Say goodbye to the Year of the Rooster and welcome the Year of the Dog!
Over the past 15 days, millions of people all over the globe have been celebrating the Chinese New Year. Also known as the Spring Festival, it is considered one of the most important holidays across Asia.
Here are some fun facts to help you prep for a prosperous year ahead:
New moon, new beginnings
Tied to the Chinese lunar calendar, the Chinese New Year typically begins with the new moon that occurs at the end of January or February depending on the year. With the new moon, it’s the perfect time to reflect on our blessings and try new things or make a change in our lives.
What the Year of the Dog will bring
Each year of the Chinese calendar is defined by one of 12 zodiac animals. For this year, it’s the dog.
The dog's traits – loyal, sincere, independent, and clever plus the growth denoted by the Earth element means this year is a secure, profitable, and rewarding year. It's a year of achieving things, of blossoming, and thriving. Hence, this year is ideal for longstanding projects that require grit and persistence.
The Year of the Dog will also bring a sense of harmony, goodwill, unity, and peace, a different kind of energy that follows the chaotic Year of the Rooster.
During this time, home and family becomes the main focus. Almost like an early spring cleaning, the house is thoroughly swept, mopped and dusted to get rid of the "huiqi" or bad luck and energy that might have collected during the previous year.
Scrolls printed with lucky messages, ornaments and medallions are hung to bring good luck and ward off the evil spirits. Red lanterns can also be seen hanging along the streets. Red is the main color of the festival as it symbolizes prosperity and success.
Food is a central part of the celebration. Usually, on New Year's Eve, the extended family and friends would join around the table for a meal that typically involves noodles, spring rolls, dumplings, glutinous rice cakes, and fish. All these foods symbolize happiness, wealth, longevity, abundance, and prosperity.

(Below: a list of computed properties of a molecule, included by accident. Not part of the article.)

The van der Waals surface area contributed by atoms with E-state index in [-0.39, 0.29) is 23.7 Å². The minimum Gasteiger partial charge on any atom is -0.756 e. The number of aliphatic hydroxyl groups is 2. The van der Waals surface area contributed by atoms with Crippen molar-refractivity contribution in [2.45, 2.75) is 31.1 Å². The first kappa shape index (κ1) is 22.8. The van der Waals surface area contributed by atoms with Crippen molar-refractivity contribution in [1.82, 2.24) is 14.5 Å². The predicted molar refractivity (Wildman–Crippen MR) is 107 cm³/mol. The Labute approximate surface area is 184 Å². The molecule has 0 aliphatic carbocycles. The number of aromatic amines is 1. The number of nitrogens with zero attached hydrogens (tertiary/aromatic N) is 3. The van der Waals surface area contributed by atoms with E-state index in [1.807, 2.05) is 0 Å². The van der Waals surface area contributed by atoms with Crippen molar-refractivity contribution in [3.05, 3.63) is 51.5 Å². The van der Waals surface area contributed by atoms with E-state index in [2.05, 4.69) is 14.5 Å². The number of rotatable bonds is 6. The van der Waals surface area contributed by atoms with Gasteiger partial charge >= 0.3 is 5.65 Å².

Traditions and celebrations may vary greatly across the country but if there's one thing common during this celebration, it's the use of firecrackers.
It has been part of the Chinese New Year celebration. Firecrackers are set off from the first minute of the new year, with the belief that its lights and sounds can ward off the evil spirits.
New year gifts
Ritual sacrifices are part of the celebration. Families offer food and paper icons to the gods and the ancestors. It's also common for red envelopes with money in it to be hand out. Elders give them to their children while some employers give them to their employees, believing it can bring good luck.
Mandarin oranges, which are the traditional symbols of abundance and good fortune, are also handed out as gifts to family and friends. This fruit can also be seen as part of the Chinese New Year decoration (having mandarin oranges around are believed to bring riches in one's life).
How to start the year off right
According to tradition, how we start the year will determine what the year will bring. That’s why there is a focus on feasting with family and friends in hopes of bringing abundance and prosperity to all who share in the meal.
Another focus is on nurturing our health at the start of the year. Chinese people believe that if we start the year happy and healthy, we will be for the rest of the year.
Tea drinking is an important part of Chinese tradition. Aside from its health benefits, drinking tea is also deemed as an important part of social gatherings to promote well-being and longevity.
Zen Chi's black goji tea is perfect for starting your year right. Widely documented as a highly nutritious superfood, the black goji is known for its anti-aging, calming, and immunity-boosting properties. Get your first bottle now and have a healthy 2018.
From ZenChi, we wish you great health, happiness, and good fortune today and for the rest of the year! ♥️